Over 250 Island school children have been busy unravelling the legacy of Celtic artwork in a range of activities, while trying their own hand at Celtic designs in the Celtic Style exhibition at the House of Manannan in Peel.
Children were invited to discover for themselves the craftsmanship and designs of various artists who have explored and developed different Celtic Styles over the past 2000 years. The Celtic Style exhibition contains a wide range of remarkable objects from the work of the early Celts through to the 21st century. Two of the oldest objects and most spectacular objects in the exhibition being the 2000 year-old ‘Mayer Mirror,’ kindly on loan from the National Museums of Liverpool, and the Calf of Man Crucifixion altar panel, c800 AD discovered on the Calf of Man in the 1700s which still remains one of the finest carvings of its type and period.
During the school workshops, children have worked with DoEC seconded teacher Jo Dalgleish and artist Nicola Dixon to understand the complexity and intricacy of Celtic design. Of particular interest and importance is the work of Manx born artist, Archibald Knox, who designed metalwork for Liberty & Co. A breathtaking selection of Knox’s work is displayed within the Celtic Style exhibition including St Patrick’s Hymn, or the Deer’s Cry (Faed Fiada), which is an illuminated manuscript of the prayer traditionally ascribed to St Patrick. The Deer’s Cry was designed and executed by Archibald Knox (1864-1933) and it beautifully illustrates Knox’s love for and the influence of the Island’s carved Norse and Celtic crosses in his artwork. Knox is known to have worked on the Deer’s Cry during the First World War, when he was a parcel censor at Knockaloe Internment Camp on the Isle of Man.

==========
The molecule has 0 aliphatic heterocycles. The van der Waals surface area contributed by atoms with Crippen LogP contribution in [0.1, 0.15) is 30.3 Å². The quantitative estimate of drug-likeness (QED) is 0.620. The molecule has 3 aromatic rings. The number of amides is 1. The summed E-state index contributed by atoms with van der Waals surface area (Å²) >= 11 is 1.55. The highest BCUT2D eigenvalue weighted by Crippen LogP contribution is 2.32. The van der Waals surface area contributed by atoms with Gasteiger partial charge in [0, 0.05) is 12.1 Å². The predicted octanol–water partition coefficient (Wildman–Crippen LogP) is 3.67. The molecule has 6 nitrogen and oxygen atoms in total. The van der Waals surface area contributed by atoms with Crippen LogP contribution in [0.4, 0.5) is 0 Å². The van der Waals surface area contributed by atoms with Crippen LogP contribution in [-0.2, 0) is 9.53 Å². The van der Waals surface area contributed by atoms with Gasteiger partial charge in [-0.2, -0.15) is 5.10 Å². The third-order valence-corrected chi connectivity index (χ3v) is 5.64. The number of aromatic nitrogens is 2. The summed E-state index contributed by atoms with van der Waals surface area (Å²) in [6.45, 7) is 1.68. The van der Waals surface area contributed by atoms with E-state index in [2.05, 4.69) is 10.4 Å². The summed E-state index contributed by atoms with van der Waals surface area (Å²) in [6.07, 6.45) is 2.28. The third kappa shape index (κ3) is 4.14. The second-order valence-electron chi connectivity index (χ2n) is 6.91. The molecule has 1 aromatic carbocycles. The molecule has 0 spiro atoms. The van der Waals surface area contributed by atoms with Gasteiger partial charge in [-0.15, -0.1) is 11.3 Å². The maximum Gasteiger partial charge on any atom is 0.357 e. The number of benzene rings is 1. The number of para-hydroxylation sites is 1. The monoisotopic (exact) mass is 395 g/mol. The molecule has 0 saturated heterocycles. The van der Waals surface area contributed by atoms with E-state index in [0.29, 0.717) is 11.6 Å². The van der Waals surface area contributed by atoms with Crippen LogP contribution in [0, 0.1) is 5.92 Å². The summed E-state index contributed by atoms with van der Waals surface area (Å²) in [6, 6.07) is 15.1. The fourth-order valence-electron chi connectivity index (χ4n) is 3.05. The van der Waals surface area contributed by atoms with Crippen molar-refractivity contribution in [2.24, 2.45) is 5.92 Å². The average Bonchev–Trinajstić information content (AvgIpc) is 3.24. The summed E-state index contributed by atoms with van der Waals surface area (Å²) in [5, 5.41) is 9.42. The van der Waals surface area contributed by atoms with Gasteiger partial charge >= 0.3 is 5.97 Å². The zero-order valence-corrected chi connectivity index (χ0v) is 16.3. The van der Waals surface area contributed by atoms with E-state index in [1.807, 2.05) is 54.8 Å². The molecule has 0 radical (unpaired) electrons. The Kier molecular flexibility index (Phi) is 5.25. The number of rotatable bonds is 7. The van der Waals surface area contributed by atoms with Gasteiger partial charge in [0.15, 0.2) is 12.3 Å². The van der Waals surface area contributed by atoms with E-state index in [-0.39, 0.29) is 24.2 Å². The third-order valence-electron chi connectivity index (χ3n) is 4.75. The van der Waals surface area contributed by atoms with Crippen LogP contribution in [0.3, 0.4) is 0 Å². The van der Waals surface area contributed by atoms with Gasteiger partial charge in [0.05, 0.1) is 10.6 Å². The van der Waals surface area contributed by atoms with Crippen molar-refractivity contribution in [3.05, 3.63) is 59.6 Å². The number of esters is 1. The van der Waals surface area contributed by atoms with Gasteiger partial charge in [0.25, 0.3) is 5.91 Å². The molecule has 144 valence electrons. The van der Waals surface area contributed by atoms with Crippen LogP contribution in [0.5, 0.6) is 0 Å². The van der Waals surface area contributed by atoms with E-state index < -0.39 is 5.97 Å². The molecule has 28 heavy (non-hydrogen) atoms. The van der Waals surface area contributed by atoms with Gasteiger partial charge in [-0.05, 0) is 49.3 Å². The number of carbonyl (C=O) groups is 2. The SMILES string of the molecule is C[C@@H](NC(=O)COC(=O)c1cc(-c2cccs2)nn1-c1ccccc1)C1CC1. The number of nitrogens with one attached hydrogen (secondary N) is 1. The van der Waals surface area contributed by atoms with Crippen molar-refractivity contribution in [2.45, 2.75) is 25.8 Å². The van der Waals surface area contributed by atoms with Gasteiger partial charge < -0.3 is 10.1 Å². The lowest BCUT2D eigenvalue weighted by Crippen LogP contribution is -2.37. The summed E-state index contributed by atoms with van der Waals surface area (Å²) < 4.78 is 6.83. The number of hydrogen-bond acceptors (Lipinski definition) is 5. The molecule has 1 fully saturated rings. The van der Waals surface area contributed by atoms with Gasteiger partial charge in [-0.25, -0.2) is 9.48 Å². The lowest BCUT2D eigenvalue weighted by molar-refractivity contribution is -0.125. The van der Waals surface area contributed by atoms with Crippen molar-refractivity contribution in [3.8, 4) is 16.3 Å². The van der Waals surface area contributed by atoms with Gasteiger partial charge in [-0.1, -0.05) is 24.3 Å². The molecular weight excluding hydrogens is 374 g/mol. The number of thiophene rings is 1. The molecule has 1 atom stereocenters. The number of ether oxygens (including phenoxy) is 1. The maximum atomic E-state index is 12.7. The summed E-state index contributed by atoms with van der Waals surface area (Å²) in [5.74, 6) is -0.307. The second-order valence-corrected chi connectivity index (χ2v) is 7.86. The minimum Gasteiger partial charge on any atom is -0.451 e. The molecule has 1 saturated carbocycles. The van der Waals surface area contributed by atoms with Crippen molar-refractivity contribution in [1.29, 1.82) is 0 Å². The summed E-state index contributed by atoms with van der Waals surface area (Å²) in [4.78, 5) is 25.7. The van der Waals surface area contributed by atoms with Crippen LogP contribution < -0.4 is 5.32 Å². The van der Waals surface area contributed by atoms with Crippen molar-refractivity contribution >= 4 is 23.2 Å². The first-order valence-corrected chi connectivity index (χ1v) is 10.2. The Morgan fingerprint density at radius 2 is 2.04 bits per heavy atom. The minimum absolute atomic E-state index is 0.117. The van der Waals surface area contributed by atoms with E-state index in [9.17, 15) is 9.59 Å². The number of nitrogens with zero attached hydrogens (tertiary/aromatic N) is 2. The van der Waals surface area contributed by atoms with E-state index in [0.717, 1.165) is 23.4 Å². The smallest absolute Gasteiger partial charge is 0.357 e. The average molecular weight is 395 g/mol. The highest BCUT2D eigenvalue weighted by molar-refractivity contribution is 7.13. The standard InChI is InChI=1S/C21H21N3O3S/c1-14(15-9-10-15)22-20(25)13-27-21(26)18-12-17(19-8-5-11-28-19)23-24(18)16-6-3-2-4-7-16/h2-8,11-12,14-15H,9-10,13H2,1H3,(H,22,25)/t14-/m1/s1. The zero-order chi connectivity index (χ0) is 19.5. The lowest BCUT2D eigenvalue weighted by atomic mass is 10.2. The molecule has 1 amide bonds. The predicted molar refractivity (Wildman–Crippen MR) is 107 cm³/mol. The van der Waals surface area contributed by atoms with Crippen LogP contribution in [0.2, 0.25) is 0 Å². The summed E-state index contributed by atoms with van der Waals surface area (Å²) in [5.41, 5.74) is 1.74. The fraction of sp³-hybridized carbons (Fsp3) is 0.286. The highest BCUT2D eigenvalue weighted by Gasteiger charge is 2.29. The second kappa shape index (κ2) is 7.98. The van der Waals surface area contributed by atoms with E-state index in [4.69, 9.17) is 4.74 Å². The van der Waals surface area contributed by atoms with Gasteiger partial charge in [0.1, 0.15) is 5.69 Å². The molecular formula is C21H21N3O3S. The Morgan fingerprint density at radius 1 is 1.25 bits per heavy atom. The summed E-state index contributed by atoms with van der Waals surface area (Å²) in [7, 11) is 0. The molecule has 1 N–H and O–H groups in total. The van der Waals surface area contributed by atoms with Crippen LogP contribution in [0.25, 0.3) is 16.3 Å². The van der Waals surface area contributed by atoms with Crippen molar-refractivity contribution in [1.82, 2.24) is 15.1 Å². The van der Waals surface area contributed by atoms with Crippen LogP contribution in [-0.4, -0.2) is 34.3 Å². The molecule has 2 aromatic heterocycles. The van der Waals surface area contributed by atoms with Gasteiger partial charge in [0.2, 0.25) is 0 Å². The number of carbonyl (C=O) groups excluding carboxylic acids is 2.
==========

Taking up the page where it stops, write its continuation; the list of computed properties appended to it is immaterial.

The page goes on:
Nicola Dixon commented:
“Throughout the workshops students have marvelled at the genius of Manx born artist, Archibald Knox. By deconstructing and recreating one of Knox’s simple knot designs, children have understood the symmetry and sophistication of Knox’s designs, which extend beyond the mathematical”.
Anthea Young Education Services Officer, MNH said:
“We are delighted to encourage children to learn more about Celtic artwork, as part of the Island’s curriculum and celebration of the Island of Culture. We are privileged to work with a unique collection of objects within the Celtic Style exhibition together with DoEC seconded teachers, artists and House of Manannan staff who have assisted the visiting children in understanding more about the Island’s heritage. I would like to also thank the Friends of Manx National Heritage who have volunteered to prepare the range of craft resources for the children’s learning and enjoyment”.
Celtic Style commemorates the 150th anniversary of the birth of Archibald Knox and is part of Manx National Heritage’s contribution to Island of Culture in 2014. The exhibition is on display until 8 February 2015 and has been kindly sponsored by Lloyds Bank.
Image Caption: Kieran Nobbs of Michael School who said “It was really fun to make the bookmarks. We used a variety of colours just like Archibald Knox did.”